It was a time when fear gripped the Valley. Law enforcement agencies in Phoenix and surrounding areas on high alert as two different serial killers terrorized the community.
It was the time when the “Baseline Killer” was sexually assaulting and killing women, and police were also on the hunt for the suspect driving around the Valley, randomly shooting at and killing innocent bystanders.
"They went out looking for people in dimly lit areas with no traffic. When they found the person they would shoot them," said Cliff Jewell a lead detective in the serial shooting case. "They called it RV-ing which stands for recreational violence," he added.
The Phoenix serial shooters turned out to be Dale Hausner and Sam Dieteman. Paul Patrick was one of 27 people they tried to kill. Nine died, the rest, like Patrick, survived but their lives scarred and changed forever by the random act of violence.
His family tells ABC15 Patrick had stepped out for a brief moment in the summer of 2006, to get cigarettes. That is when he was shot in the abdomen at close range.
Twelve years after being shot, Patrick has sadly passed away.
Clark Achwartzkopf, one of the detectives involved in the case, spent a lot of time with Patrick at the hospital after the shooting. He says he was amazed Patrick survived the injury.
He was also amazed at the resilience of the man, who even though he was now confined to a motorized scooter, still showed up to court every day during the trial of Dale Hausner.
"He was the face of the trial, he wanted to make sure Hausner saw him and looked him in the eye," said Schwartzkopf.
On the last day of the trial, Patrick suffered a stroke. His presence greatly missed in the courtroom as he could not attend the hearing. Ruth Jasmann, Patrick's sister said her brother suffered for a long time after his injuries. More than 80 pellets from the single gunshot still embedded in his body, after the surgeries.
"He is a fighter, a fierce fighter. That is what I like to call him. He never wanted to be seen as a victim," said Patrick's daughter Chyrstal Cleary.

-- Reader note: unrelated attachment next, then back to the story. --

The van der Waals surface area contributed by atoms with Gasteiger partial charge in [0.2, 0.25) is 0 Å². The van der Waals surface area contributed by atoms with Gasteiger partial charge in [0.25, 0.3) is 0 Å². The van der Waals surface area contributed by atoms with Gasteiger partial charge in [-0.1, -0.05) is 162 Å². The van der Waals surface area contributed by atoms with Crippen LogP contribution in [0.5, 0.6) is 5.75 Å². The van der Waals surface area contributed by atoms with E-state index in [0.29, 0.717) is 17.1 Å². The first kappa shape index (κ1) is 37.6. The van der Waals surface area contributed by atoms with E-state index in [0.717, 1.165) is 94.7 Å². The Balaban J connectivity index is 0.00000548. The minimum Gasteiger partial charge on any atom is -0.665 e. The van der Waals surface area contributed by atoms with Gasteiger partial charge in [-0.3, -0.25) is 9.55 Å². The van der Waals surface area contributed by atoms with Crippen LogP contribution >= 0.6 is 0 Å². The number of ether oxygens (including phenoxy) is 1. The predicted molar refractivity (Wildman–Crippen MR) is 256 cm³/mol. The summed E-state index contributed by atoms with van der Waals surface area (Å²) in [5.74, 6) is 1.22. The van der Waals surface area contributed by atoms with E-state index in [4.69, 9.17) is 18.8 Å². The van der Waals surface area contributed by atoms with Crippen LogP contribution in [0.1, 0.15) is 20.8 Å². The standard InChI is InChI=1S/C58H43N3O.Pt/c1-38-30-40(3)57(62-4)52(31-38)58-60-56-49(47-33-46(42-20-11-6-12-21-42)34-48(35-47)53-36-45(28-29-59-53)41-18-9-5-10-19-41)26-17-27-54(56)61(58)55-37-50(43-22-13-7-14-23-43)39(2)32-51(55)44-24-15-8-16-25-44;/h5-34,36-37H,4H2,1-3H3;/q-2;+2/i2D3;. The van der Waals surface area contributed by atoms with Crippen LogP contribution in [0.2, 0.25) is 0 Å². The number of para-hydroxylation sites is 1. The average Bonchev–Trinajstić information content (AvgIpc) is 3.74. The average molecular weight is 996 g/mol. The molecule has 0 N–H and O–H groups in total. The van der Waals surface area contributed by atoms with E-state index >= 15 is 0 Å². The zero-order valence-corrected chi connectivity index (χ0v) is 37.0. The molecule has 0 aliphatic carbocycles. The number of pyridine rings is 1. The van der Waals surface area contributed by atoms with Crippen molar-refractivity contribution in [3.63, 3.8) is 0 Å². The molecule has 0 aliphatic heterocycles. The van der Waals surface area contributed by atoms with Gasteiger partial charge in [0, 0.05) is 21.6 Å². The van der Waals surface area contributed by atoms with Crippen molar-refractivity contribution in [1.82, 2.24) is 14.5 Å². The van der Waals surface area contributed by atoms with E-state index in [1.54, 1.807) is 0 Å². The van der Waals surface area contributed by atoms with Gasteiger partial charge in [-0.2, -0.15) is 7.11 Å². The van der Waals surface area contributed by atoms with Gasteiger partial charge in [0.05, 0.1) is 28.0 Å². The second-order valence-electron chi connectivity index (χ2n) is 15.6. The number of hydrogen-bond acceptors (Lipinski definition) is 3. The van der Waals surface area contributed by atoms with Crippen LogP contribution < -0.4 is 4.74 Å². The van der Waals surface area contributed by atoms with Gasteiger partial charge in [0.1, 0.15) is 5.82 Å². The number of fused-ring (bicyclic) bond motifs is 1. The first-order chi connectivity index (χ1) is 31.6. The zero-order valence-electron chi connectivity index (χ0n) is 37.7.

"He hated the fact that the victims became a number. A case number. He wanted them to have justice, " added Jasmann.
His family remembers Patrick for his good sense of humor, even in his darkest times.
"He always said smoking will kill ya," said Jasmann, referring to the time he went out to smoke and ended up getting shot. He also joked about getting a T-shirt that said "I lost 60 pounds ask me why." His sister said the answer was because he got shot.
"I found it kind of morose, but he laughed about it, that's just who he was," said Jasmann.
Patrick spent the last few years of his life in a nursing home. His family saw him getting weaker by the day, but said he was always the type of person who went around the nursing home giving hope to people and spreading joy," said Jasmann.
Just last week Patrick got to see his beloved dog Misty, who was being cared for by Jasmann.
He got a chance to say goodbye.
His family also got a chance to visit the veteran who had found Patrick on the ground bleeding, shortly after he was shot. The veteran did everything he could to keep Patrick conscious and held him until medics arrived.
Cleary said her father seemed to know his time had come and he tried to comfort them.
"He was preparing us, saying even towards the end, just preparing us you don't have to worry about me. I know where I'm going," said Jasmann.
She added that her brother, the survivor, taught them all how to survive.
"You should bloom where you're planted," said Jasmann.
"Did he choose this life? No, but he tried to make the best of it and I loved him," she added.
Patrick will be laid to rest on Friday. His family has organized a fundraiser to help pay for the funeral. If you would like to contribute, CLICK HERE .